where B: base width,

The bearing capacity of the foundation must be large enough to resist the stresses acting along the base of the structure.

where^{2}),^{2}),

The maximum bending moments at the critical sections should be less than the resistance moments for both stem and base.

where

i = index indicating the critical sections of toe, heel and stem,

The reinforcement area for bending moment at any section where tensile reinforcement is required should not be less than (

where (

Sections are tension-controlled if the net tensile strain in the extreme tensile steel (

where

The available effective depth must be greater than that required for wide beam shear requirement [

where S: distance between ties,

The objective function is a function of design variables the value of which provides the basis for choice between alternate acceptable designs. The objective of design may be minimization of weight, cost or stress concentration factor. In structural designs the objective function is usually weight or cost minimization.

In the present study, the objective function is defined as the total cost of tied back retaining wall (material and labor) for a spacing length (S) of the wall. This includes the cost of concrete

where^{3}),

The applications in this section involve solving many numerical examples in order to illustrate the effects of various design variables and different parameters on the optimal design. The minimum cost of the tied back retaining wall for a distance equal to the spacing between ties (S) is given. These examples are concerned with the following points:

・ The effect of the total height of the tied back retaining wall.

・ The effect of pressure coefficient, K, which is a function of backfill properties, i.e.

・ The effect of materials properties (concrete, reinforcing steel, and tie steel).

The program consists of two main stages. In the first stage the necessary data are specified. The second stage performs the calculations of the optimum design.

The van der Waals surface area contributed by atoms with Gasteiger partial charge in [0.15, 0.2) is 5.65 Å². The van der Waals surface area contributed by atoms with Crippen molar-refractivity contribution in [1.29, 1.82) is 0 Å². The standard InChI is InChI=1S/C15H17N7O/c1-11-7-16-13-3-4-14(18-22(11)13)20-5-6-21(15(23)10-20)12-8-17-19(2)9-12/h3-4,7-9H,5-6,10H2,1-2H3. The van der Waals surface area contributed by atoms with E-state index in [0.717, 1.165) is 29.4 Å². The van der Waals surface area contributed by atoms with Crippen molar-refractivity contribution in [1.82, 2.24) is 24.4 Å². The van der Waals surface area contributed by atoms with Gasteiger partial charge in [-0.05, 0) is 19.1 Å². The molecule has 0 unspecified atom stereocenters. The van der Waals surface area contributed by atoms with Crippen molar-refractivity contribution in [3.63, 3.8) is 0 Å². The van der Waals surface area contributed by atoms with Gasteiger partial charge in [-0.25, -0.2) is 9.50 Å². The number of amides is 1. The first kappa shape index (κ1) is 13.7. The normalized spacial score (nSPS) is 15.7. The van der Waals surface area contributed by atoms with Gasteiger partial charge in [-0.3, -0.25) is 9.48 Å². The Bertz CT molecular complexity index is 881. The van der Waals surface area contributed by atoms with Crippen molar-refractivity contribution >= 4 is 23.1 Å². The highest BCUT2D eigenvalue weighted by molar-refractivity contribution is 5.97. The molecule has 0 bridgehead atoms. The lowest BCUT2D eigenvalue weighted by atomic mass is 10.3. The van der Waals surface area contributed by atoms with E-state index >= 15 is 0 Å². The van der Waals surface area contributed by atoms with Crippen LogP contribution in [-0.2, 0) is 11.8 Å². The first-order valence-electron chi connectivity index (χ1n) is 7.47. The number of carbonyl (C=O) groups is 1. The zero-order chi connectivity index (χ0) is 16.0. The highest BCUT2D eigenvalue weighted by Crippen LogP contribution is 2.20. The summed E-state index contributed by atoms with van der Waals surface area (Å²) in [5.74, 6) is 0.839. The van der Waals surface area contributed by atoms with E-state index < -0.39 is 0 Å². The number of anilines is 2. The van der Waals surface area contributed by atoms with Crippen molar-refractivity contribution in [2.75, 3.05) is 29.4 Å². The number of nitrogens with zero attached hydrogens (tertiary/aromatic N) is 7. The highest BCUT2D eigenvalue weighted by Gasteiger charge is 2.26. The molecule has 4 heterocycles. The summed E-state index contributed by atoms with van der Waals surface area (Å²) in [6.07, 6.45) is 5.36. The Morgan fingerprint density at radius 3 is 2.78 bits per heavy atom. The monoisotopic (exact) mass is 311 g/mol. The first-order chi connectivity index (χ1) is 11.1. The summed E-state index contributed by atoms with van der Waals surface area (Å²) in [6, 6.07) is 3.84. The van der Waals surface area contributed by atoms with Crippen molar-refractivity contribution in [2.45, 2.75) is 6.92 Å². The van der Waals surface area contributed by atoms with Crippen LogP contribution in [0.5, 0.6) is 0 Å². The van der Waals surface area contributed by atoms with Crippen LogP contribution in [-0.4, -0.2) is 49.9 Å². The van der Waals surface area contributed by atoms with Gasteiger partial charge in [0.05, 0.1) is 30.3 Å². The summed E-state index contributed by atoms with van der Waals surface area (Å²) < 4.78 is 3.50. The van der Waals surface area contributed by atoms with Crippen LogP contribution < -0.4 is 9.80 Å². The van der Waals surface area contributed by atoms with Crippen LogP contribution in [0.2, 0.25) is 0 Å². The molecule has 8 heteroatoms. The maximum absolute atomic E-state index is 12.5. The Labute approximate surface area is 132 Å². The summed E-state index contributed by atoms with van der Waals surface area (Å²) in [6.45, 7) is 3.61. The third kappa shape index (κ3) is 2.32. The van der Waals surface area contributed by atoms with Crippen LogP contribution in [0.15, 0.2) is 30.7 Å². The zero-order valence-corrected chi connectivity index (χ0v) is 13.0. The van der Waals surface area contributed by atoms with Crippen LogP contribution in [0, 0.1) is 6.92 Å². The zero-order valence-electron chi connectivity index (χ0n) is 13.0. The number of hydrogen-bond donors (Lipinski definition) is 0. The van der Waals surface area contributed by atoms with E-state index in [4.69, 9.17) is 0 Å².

To investigate the effect of the total height of the tied back retaining wall, height equal to (6, 7, 8, 9 and 10) m is used. The basic values of required parameters are taken as pressure coefficient K = 6 kN/m^{3}, yield stress of steel f_{y} = 276 MPa, concrete cylinder compressive strength_{all} = 155 MPa, unit mass of steel ρ_{s} = 7.85 ton/m^{3}, unit weight of reinforced concrete γ_{c} = 24 kN/m^{3}, unit weight of base soil γ_{b} = 19 kN/m^{3}, cohesion of base soil c_{b} = 40 kN/m^{2}, angle of internal friction for base soil = 35˚, cost of steel P_{s} = 1,000,000 ID/ton, cost of concrete P_{c} = 150,000 ID/m^{3}, cost of formwork P_{fw} = 7500 ID/m^{2}, cost of excavation P_{ex} = 6000 ID/m^{3}, cost of backfilling P_{fi} = 10,000 ID/m^{3}.

The optimal solution has been summarized in _{2}.

It can be noticed from this table and figure that the total cost of wall increases as the total height H_{2} increases. The data from this table and figure also shows nonlinear relationship between the total cost of wall and the total height H_{2}. This relation usually depends on many factors like material properties and the different unit prices as will be discussed in following sections. The total height of tied back retaining wall has affected on the optimum stem thickness T_{s} which increases with the increase of total height H_{2}. Also the thickness of the base T_{b} increases as the wall height increases.

In order to examine the effect of backfill properties ^{3} that was used in Section 4.1) equal to 4, 4.5, 5, and 5.5 kN/m^{3} are used in order to illustrate the effect of its variation on the optimum results with different total height that were considered in previous section. The other data remains unchanged as in the previous section. The results have been shown in Figures 4-10.

It is clear from ^{3} and the effect appears after that. It can be seen that the effect of height vanishes for wall heights 9 m and 10 m where the curves coincide. It can be realized from ^{3} and after that the influence of pressure coefficient is increasing obviously. It is clear from _{1}, α, is inversely proportional to wall height and it seems not to alter as the pressure coefficient varies. It is clear from _{h}, β, it seems to be constant, about (0.92 to 1) times B_{h}.

The properties of concrete, reinforcing steel, and tie steel play an important role on the optimum design. Their effects have arisen not only in unit price of each material but also in their specifications that influence the optimal design as will be shown in this section.

In order to examine the effect of concrete compressive strength on the optimum results different grades of concrete are considered. Grades (25, 30, 40, and 50 MPa), which indicate the cylinder compressive strength, are